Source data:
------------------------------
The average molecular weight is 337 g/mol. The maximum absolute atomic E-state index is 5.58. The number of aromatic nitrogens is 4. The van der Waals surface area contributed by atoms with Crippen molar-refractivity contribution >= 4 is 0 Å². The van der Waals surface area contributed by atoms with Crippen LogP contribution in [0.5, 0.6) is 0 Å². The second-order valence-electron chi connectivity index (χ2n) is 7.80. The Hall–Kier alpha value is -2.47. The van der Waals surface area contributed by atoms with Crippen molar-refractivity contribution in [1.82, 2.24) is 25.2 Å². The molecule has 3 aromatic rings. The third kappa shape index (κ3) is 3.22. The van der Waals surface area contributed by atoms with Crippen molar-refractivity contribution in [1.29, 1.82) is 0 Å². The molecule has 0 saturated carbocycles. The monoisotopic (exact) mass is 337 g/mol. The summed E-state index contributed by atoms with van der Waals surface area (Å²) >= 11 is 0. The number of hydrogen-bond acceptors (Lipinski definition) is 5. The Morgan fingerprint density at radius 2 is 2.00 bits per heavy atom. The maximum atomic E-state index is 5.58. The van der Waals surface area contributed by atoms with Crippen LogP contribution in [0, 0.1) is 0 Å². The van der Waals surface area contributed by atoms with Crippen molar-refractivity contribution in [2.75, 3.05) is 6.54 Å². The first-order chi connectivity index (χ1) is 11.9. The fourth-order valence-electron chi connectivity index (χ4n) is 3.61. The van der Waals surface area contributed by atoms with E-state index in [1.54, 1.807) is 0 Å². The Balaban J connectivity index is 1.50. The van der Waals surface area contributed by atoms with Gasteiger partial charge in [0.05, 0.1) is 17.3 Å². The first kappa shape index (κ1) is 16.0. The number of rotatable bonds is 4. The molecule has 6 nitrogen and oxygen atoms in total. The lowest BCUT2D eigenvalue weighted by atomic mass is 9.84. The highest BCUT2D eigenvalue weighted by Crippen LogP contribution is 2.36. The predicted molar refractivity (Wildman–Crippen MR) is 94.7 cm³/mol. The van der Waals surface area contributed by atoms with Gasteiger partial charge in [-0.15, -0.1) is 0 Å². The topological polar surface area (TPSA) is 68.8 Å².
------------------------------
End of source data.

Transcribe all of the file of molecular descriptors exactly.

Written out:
The average molecular weight is 337 g/mol. The maximum absolute atomic E-state index is 5.58. The number of aromatic nitrogens is 4. The van der Waals surface area contributed by atoms with Crippen molar-refractivity contribution >= 4 is 0 Å². The van der Waals surface area contributed by atoms with Crippen LogP contribution in [0.5, 0.6) is 0 Å². The second-order valence-electron chi connectivity index (χ2n) is 7.80. The Hall–Kier alpha value is -2.47. The van der Waals surface area contributed by atoms with Crippen molar-refractivity contribution in [1.82, 2.24) is 25.2 Å². The molecule has 3 aromatic rings. The third kappa shape index (κ3) is 3.22. The van der Waals surface area contributed by atoms with Crippen molar-refractivity contribution in [1.29, 1.82) is 0 Å². The molecule has 0 saturated carbocycles. The monoisotopic (exact) mass is 337 g/mol. The summed E-state index contributed by atoms with van der Waals surface area (Å²) >= 11 is 0. The number of hydrogen-bond acceptors (Lipinski definition) is 5. The Morgan fingerprint density at radius 2 is 2.00 bits per heavy atom. The maximum atomic E-state index is 5.58. The van der Waals surface area contributed by atoms with Crippen LogP contribution in [0, 0.1) is 0 Å². The van der Waals surface area contributed by atoms with Crippen molar-refractivity contribution in [2.75, 3.05) is 6.54 Å². The first-order chi connectivity index (χ1) is 11.9. The fourth-order valence-electron chi connectivity index (χ4n) is 3.61. The van der Waals surface area contributed by atoms with E-state index in [1.54, 1.807) is 0 Å². The Balaban J connectivity index is 1.50. The van der Waals surface area contributed by atoms with Gasteiger partial charge in [0.05, 0.1) is 17.3 Å². The first kappa shape index (κ1) is 16.0. The number of rotatable bonds is 4. The molecule has 6 nitrogen and oxygen atoms in total. The lowest BCUT2D eigenvalue weighted by atomic mass is 9.84. The highest BCUT2D eigenvalue weighted by Crippen LogP contribution is 2.36. The predicted molar refractivity (Wildman–Crippen MR) is 94.7 cm³/mol. The van der Waals surface area contributed by atoms with Gasteiger partial charge in [-0.15, -0.1) is 0 Å². The topological polar surface area (TPSA) is 68.8 Å².